The statement followed a Reuters report on Thursday, citing sources familiar with the matter, that the International Atomic Energy Agency (IAEA) last year planned a major report on Iran that might have revealed more of its alleged bomb-relevant research, but held off as the Islamic Republic's relations with the outside world thawed.
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The sources told Reuters there was no way of knowing what information collected by the IAEA might have been incorporated in such a new document, although one said it could have added to worries about Tehran's activities.
There was no immediate comment from the IAEA.
Israel disapproves of the last half-year's Western rapprochement with its arch-foe, arguing that Iran has won sanctions relief while retaining the infrastructure to pursue nuclear weapons. Iran says its atomic aspirations are peaceful.
"The role of the IAEA is to expose to the international community all information regarding military aspects of the Iranian nuclear project, and not to withhold it for reasons of diplomatic sensitivity," Israeli Strategic Affairs Minister Yuval Steinitz said in a statement.
"Because the matter of the PMD (possible military dimensions) is so important to a final deal with Iran, I call on the IAEA to complete and publish the report at the earliest opportunity," he said.
Israel is widely assumed to have the region's only nuclear arsenal. It has representatives in the IAEA but, unlike Iran, has not signed the nuclear Non-Proliferation Treaty (NPT).
Sources told Reuters the planned IAEA report would probably have amounted to a wider review of the Iranian nuclear file, including PMD and other outstanding issues. They said the idea was raised internally when the IAEA's long-running efforts to get Iran to cooperate with its investigation appeared completely deadlocked in mid-2013.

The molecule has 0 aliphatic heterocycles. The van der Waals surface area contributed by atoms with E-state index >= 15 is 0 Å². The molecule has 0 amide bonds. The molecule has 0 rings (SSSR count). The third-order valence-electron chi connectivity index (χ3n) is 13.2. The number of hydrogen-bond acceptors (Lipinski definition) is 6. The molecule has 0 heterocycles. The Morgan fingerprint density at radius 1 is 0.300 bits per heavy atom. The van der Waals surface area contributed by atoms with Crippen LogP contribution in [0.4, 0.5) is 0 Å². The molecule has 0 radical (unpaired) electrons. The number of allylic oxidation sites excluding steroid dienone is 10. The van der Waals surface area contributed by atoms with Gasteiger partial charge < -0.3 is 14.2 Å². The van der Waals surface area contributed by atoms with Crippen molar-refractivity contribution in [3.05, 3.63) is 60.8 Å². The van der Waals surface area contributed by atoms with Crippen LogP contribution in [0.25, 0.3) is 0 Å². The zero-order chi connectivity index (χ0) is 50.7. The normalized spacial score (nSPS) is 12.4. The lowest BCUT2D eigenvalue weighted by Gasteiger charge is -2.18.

But with a new leadership in Tehran trying to end its international isolation, Iran and the IAEA agreed last November a step-by-step transparency pact to help allay concerns about its atomic activities.
This was sealed shortly before a breakthrough November deal between Tehran and the six powers - the United States, Russia, France, Germany, Britain and China - which is meant to be capped by a final accord in July.
In follow-up talks on Feb. 8-9, Iran agreed for the first time to address one of many PMD issues in the 2011 report, regarding so-called exploding bridge wire detonators, which can have both civilian and military applications.
The IAEA's dossier in November 2011 contained a trove of intelligence indicating past activity in Iran which could be used for developing nuclear weapons, some of which it said might still be continuing. Iran rejected the allegations as fabricated and baseless.
Since then, the Vienna-based UN watchdog has said it obtained more information that backs up its analysis in the 2011 document, but has not given details.